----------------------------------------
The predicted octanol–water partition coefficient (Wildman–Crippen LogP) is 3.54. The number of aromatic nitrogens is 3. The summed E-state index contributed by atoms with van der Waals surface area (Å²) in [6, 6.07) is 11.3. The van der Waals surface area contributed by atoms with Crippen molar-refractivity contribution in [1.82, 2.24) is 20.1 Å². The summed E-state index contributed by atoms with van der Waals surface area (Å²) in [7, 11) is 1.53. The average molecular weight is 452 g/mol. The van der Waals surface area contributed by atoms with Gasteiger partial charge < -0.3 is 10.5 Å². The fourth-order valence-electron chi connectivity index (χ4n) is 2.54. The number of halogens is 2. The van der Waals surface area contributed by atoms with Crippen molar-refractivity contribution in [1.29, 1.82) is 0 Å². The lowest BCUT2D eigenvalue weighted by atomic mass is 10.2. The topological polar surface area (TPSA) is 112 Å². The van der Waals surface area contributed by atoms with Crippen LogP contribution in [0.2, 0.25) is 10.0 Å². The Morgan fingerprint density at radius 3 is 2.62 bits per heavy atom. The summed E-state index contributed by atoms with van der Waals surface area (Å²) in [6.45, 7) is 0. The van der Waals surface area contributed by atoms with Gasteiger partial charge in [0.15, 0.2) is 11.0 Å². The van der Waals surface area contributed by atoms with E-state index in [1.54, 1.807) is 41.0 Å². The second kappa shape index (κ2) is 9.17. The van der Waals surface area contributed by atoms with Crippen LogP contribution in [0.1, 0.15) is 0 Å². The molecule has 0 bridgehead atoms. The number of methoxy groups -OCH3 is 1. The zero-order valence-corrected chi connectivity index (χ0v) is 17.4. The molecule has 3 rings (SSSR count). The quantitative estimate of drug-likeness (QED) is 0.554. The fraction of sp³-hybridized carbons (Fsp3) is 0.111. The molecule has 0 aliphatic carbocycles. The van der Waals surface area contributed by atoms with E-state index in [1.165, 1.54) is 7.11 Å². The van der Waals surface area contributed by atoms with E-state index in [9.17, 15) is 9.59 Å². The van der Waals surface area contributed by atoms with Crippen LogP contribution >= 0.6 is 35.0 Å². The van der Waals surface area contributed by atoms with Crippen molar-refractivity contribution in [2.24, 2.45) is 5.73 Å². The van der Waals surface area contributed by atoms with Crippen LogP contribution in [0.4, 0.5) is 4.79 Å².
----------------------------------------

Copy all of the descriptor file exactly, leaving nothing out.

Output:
The predicted octanol–water partition coefficient (Wildman–Crippen LogP) is 3.54. The number of aromatic nitrogens is 3. The summed E-state index contributed by atoms with van der Waals surface area (Å²) in [6, 6.07) is 11.3. The van der Waals surface area contributed by atoms with Crippen molar-refractivity contribution in [1.82, 2.24) is 20.1 Å². The summed E-state index contributed by atoms with van der Waals surface area (Å²) in [7, 11) is 1.53. The average molecular weight is 452 g/mol. The van der Waals surface area contributed by atoms with Gasteiger partial charge < -0.3 is 10.5 Å². The fourth-order valence-electron chi connectivity index (χ4n) is 2.54. The number of halogens is 2. The van der Waals surface area contributed by atoms with Crippen molar-refractivity contribution in [1.29, 1.82) is 0 Å². The lowest BCUT2D eigenvalue weighted by atomic mass is 10.2. The topological polar surface area (TPSA) is 112 Å². The van der Waals surface area contributed by atoms with Crippen LogP contribution in [0.2, 0.25) is 10.0 Å². The Morgan fingerprint density at radius 3 is 2.62 bits per heavy atom. The summed E-state index contributed by atoms with van der Waals surface area (Å²) in [6.45, 7) is 0. The van der Waals surface area contributed by atoms with Gasteiger partial charge in [0.15, 0.2) is 11.0 Å². The van der Waals surface area contributed by atoms with E-state index in [1.54, 1.807) is 41.0 Å². The second kappa shape index (κ2) is 9.17. The van der Waals surface area contributed by atoms with Crippen LogP contribution in [0.1, 0.15) is 0 Å². The molecule has 0 bridgehead atoms. The number of methoxy groups -OCH3 is 1. The zero-order valence-corrected chi connectivity index (χ0v) is 17.4. The molecule has 3 rings (SSSR count). The quantitative estimate of drug-likeness (QED) is 0.554. The fraction of sp³-hybridized carbons (Fsp3) is 0.111. The molecule has 0 aliphatic carbocycles. The van der Waals surface area contributed by atoms with E-state index in [1.165, 1.54) is 7.11 Å². The van der Waals surface area contributed by atoms with E-state index in [9.17, 15) is 9.59 Å². The van der Waals surface area contributed by atoms with Crippen LogP contribution >= 0.6 is 35.0 Å². The van der Waals surface area contributed by atoms with Crippen molar-refractivity contribution in [2.24, 2.45) is 5.73 Å². The van der Waals surface area contributed by atoms with Crippen LogP contribution in [0.4, 0.5) is 4.79 Å².